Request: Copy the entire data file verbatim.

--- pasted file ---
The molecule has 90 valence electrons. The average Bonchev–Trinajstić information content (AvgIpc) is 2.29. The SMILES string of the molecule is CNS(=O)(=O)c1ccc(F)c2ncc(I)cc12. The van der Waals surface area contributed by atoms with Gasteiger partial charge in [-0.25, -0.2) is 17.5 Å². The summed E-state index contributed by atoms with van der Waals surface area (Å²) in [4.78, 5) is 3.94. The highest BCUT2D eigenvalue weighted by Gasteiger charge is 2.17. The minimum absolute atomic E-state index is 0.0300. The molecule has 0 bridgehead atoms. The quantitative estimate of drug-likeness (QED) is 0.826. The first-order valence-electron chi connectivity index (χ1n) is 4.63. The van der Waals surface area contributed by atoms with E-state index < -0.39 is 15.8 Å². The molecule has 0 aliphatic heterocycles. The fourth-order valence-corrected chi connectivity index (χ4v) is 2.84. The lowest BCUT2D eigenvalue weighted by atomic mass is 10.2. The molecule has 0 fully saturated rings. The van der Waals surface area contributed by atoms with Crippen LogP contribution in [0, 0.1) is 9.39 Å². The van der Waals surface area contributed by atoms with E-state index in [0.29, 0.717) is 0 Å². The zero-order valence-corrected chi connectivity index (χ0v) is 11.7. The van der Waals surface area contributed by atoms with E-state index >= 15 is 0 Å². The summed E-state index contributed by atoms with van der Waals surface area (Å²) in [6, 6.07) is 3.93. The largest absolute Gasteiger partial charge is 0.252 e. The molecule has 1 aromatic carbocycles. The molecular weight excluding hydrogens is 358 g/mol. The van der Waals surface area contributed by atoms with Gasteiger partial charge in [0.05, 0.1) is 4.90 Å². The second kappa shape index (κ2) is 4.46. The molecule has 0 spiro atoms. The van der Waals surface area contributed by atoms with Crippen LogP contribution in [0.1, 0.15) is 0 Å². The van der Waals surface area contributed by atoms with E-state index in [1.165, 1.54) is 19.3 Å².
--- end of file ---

The molecule has 90 valence electrons. The average Bonchev–Trinajstić information content (AvgIpc) is 2.29. The SMILES string of the molecule is CNS(=O)(=O)c1ccc(F)c2ncc(I)cc12. The van der Waals surface area contributed by atoms with Gasteiger partial charge in [-0.25, -0.2) is 17.5 Å². The summed E-state index contributed by atoms with van der Waals surface area (Å²) in [4.78, 5) is 3.94. The highest BCUT2D eigenvalue weighted by Gasteiger charge is 2.17. The minimum absolute atomic E-state index is 0.0300. The molecule has 0 bridgehead atoms. The quantitative estimate of drug-likeness (QED) is 0.826. The first-order valence-electron chi connectivity index (χ1n) is 4.63. The van der Waals surface area contributed by atoms with E-state index < -0.39 is 15.8 Å². The molecule has 0 aliphatic heterocycles. The fourth-order valence-corrected chi connectivity index (χ4v) is 2.84. The lowest BCUT2D eigenvalue weighted by atomic mass is 10.2. The molecule has 0 fully saturated rings. The van der Waals surface area contributed by atoms with Crippen LogP contribution in [0, 0.1) is 9.39 Å². The van der Waals surface area contributed by atoms with E-state index in [0.29, 0.717) is 0 Å². The zero-order valence-corrected chi connectivity index (χ0v) is 11.7. The van der Waals surface area contributed by atoms with E-state index >= 15 is 0 Å². The summed E-state index contributed by atoms with van der Waals surface area (Å²) in [6, 6.07) is 3.93. The largest absolute Gasteiger partial charge is 0.252 e. The molecule has 1 aromatic carbocycles. The molecular weight excluding hydrogens is 358 g/mol. The van der Waals surface area contributed by atoms with Gasteiger partial charge in [0.05, 0.1) is 4.90 Å². The second kappa shape index (κ2) is 4.46. The molecule has 0 spiro atoms. The van der Waals surface area contributed by atoms with Crippen LogP contribution in [0.1, 0.15) is 0 Å². The van der Waals surface area contributed by atoms with E-state index in [1.165, 1.54) is 19.3 Å².